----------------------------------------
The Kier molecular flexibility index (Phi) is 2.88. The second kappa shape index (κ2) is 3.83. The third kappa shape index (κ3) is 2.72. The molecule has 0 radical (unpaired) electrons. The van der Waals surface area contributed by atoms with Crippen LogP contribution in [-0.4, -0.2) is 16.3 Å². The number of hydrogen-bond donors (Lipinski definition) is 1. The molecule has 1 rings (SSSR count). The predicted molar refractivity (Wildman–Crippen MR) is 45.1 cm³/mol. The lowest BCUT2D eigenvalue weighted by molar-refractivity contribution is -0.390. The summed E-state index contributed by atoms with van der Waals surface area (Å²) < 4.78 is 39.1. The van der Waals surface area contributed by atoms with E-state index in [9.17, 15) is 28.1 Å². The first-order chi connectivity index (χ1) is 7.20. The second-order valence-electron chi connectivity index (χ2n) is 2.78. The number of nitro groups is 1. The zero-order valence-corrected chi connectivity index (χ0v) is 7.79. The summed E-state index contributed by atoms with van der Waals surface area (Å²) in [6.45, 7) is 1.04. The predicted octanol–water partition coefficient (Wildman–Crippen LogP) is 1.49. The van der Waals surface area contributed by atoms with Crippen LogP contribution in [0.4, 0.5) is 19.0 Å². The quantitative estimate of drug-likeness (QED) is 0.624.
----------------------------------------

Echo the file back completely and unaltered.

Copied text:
The Kier molecular flexibility index (Phi) is 2.88. The second kappa shape index (κ2) is 3.83. The third kappa shape index (κ3) is 2.72. The molecule has 0 radical (unpaired) electrons. The van der Waals surface area contributed by atoms with Crippen LogP contribution in [-0.4, -0.2) is 16.3 Å². The number of hydrogen-bond donors (Lipinski definition) is 1. The molecule has 1 rings (SSSR count). The predicted molar refractivity (Wildman–Crippen MR) is 45.1 cm³/mol. The lowest BCUT2D eigenvalue weighted by molar-refractivity contribution is -0.390. The summed E-state index contributed by atoms with van der Waals surface area (Å²) < 4.78 is 39.1. The van der Waals surface area contributed by atoms with E-state index in [9.17, 15) is 28.1 Å². The first-order chi connectivity index (χ1) is 7.20. The second-order valence-electron chi connectivity index (χ2n) is 2.78. The number of nitro groups is 1. The zero-order valence-corrected chi connectivity index (χ0v) is 7.79. The summed E-state index contributed by atoms with van der Waals surface area (Å²) in [6.45, 7) is 1.04. The predicted octanol–water partition coefficient (Wildman–Crippen LogP) is 1.49. The van der Waals surface area contributed by atoms with Crippen LogP contribution in [0.4, 0.5) is 19.0 Å². The quantitative estimate of drug-likeness (QED) is 0.624.